Desensitization and Autism… Our Journey with the Ocean
We have lots of good days, but today, today was an unforgettable one!
For those who have been long time followers, you’ll know that getting Jaiden in the water has been a long process. When it came to the beach, it was an even harder task. The sensory stimulation of the sand, the noise of the waves and the sheer size
of the ocean meant that Jaiden, well, hated the beach. So much so that on the start of our first travels 5 years ago gettinghim to even leave the car at a surf beach was a task in itself. I spent 4 weeks with him right on the ocean at Illaroo Camping Area in 2014 in an attempt to desensitize him to the sound of the ocean which made a huge difference but he was still far from comfortable and didn’t want to be in any more than a couple of cm of water.
Despite more than a few people disagreeing with my approach, I’ve always pushed Jaiden to step outside of his comfort zone and encouraged him to try and do the same. Often I would push too far and he’d go backwards, but over the years I’ve found a “sweet spot” whereby I can both respect his boundaries and still push him to step outside of his comfort zone. If I had not spent the past 5 years doing so, he would not have progressed even remotely as far as he has; I think allowing kids (ASD or not) to stay inside their comfort zone 100% of the time can be just as damaging as not respecting their boundaries at all. Life is unpredictable, it can be scary, it’s full of risk, full of rewards and often failure. I think that as adults, we’re often too scared to face the unknown or try something new, so we stay within our comfort zone never stepping out or trying the things we really want to. This is why I have the approach I do, I want Jaiden to know that it’s ok to take risks, sometimes you fail, sometimes you succeed, but trying is the most important thing. Or as one of my favourite sayings goes – “Your comfort zone is a beautiful place, but nothing ever grows there”.
Anyway, over the past couple of months we’ve had a handful of successful beach trips. Each time Jaiden has become more confident and with some pushing has ventured out further and further. Last week we made it into waist deep water and he had a ball, we got back in the car and he says to me “I’m not very scared of the beach any more, well, sometimes it’s scary, but it’s also pretty fun”. Win! After watching some other young kids on bodyboards, Jaiden decided he was keen to give it a go, so we did!
After a 45min discussion about what to do when the inevitable wipe out happened and a pep talk on balancing on the board, we were on our way! As soon as we were in the water Jaiden said “I don’t think I want to, I want to go back in.” I assured him that he’d be ok and that because we were only in ankle deep water, he could easily stand up if he needed to. Given that he was laying down on the board the waves looked huge, so I had him stand up so he could see they were in fact pretty small.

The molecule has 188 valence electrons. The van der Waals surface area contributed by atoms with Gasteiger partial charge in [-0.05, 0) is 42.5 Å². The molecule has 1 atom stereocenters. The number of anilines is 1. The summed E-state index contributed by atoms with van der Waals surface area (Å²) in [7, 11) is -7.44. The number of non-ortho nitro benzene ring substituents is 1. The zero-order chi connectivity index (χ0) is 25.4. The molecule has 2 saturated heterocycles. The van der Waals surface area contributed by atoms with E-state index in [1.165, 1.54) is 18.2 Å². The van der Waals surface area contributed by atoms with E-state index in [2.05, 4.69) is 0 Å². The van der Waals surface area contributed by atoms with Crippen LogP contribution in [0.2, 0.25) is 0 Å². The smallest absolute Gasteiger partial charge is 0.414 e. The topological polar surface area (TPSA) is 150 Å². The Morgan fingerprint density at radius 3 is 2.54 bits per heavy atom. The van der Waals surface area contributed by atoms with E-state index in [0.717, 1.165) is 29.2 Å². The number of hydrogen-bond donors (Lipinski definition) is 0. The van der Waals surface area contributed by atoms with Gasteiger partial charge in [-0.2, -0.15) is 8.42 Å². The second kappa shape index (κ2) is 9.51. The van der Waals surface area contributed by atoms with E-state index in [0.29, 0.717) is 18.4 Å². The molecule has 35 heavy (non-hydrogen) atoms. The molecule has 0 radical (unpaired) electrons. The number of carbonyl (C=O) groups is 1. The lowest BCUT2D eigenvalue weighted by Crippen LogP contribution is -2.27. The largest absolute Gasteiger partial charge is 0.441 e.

A small wave came and I pushed him onto it and away he went, as he reached the shallows he turned around and was full of smiles, fist pumping the air and yelling “Yewwwwwww, I did it! Did you see me?!”. Smiling from ear to ear, perhaps even shedding a liiiitle tear I ran to him and gave him a big High 5 and a hug. As we walked back out he stopped dead “Ouch, ouch, my ankle!” I knew straight away he’d been stung by a blue bottle, dammit! Trying not to make a huge deal of it, I put some ice cold water we had in our bag on it and went on to discuss what they were and what had happened. Thankfully it was only 5cm long, so the pain subsided pretty quickly.
After he settled down I asked if he was ready to go and get some more waves, he replied “No way, there’s blue bottles, I am not going in there!”, I instantly replied “But that’s like not going to the park because there’s ants there, or because there’s a bee buzzing around”. He looked at me and processed it for a bit and replied “Mmmm, ok, let’s go and try again”, whilst giving myself a virtual pat on the back for the justification, we headed back out.
I pushed him onto another wave and off he went, smiling from ear to ear and fist pumping the air again. A dozen or so waves later I told him he could try and stand up and push himself onto a wave. Well, that was it, there was no stopping him! He spent the next 2 hours catching waves and sprinting back into the water to get another one. He had started off asking me which waves to catch and by the end he was reading the incoming waves and choosing the best ones to catch, quite well I might add!
Eventually Dad-mode kicked in and I told him we had to go as it was midday and we’d been in the sun for 3 hours. We stopped and looked at the waves and I pointed out to him the Rips along the beach. He’s now spent the last hour on YouTube learning about Blue Bottle first-aid and how Rips work, how to spot them and how to escape them safely.
I have spent quite literally hundreds of hours desensitizing him to the ocean and today is the day it’s all paid off! I spent many years surfing and being able to now enjoy the ocean with J really does mean so much to me. So very proud of him and he’s super proud if himself, rightly so! We had a great talk about how he was scared and he overcame that fear and now is very keen to get back to the beach again.
The plan was to try and save some money whilst here house sitting.. Well, that just went out the window. I’m off to Gumtree to find him a surfboard…